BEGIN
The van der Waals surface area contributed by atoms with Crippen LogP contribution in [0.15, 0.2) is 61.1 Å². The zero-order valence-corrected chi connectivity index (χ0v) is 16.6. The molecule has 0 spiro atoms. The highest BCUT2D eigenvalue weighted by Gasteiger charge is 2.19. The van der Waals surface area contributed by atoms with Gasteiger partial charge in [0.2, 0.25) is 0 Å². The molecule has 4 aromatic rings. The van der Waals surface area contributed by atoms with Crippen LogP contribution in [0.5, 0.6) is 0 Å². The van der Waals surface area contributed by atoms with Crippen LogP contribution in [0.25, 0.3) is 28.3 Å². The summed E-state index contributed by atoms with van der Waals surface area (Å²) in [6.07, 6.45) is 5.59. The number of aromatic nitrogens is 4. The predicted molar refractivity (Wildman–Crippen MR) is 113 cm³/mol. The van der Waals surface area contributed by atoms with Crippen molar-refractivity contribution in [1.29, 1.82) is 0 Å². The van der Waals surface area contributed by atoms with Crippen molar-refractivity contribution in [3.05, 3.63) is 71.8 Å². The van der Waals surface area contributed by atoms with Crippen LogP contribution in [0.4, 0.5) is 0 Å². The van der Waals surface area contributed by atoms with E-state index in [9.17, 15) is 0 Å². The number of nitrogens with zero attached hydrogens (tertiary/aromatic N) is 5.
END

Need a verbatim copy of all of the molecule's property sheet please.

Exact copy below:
The van der Waals surface area contributed by atoms with Crippen LogP contribution in [0.15, 0.2) is 61.1 Å². The zero-order valence-corrected chi connectivity index (χ0v) is 16.6. The molecule has 0 spiro atoms. The highest BCUT2D eigenvalue weighted by Gasteiger charge is 2.19. The van der Waals surface area contributed by atoms with Gasteiger partial charge in [0.2, 0.25) is 0 Å². The molecule has 4 aromatic rings. The van der Waals surface area contributed by atoms with Crippen LogP contribution in [0.5, 0.6) is 0 Å². The van der Waals surface area contributed by atoms with Crippen LogP contribution in [0.25, 0.3) is 28.3 Å². The summed E-state index contributed by atoms with van der Waals surface area (Å²) in [6.07, 6.45) is 5.59. The number of aromatic nitrogens is 4. The predicted molar refractivity (Wildman–Crippen MR) is 113 cm³/mol. The van der Waals surface area contributed by atoms with Crippen molar-refractivity contribution in [1.29, 1.82) is 0 Å². The van der Waals surface area contributed by atoms with Crippen molar-refractivity contribution in [3.05, 3.63) is 71.8 Å². The van der Waals surface area contributed by atoms with Crippen LogP contribution in [0.4, 0.5) is 0 Å². The van der Waals surface area contributed by atoms with E-state index in [9.17, 15) is 0 Å². The number of nitrogens with zero attached hydrogens (tertiary/aromatic N) is 5.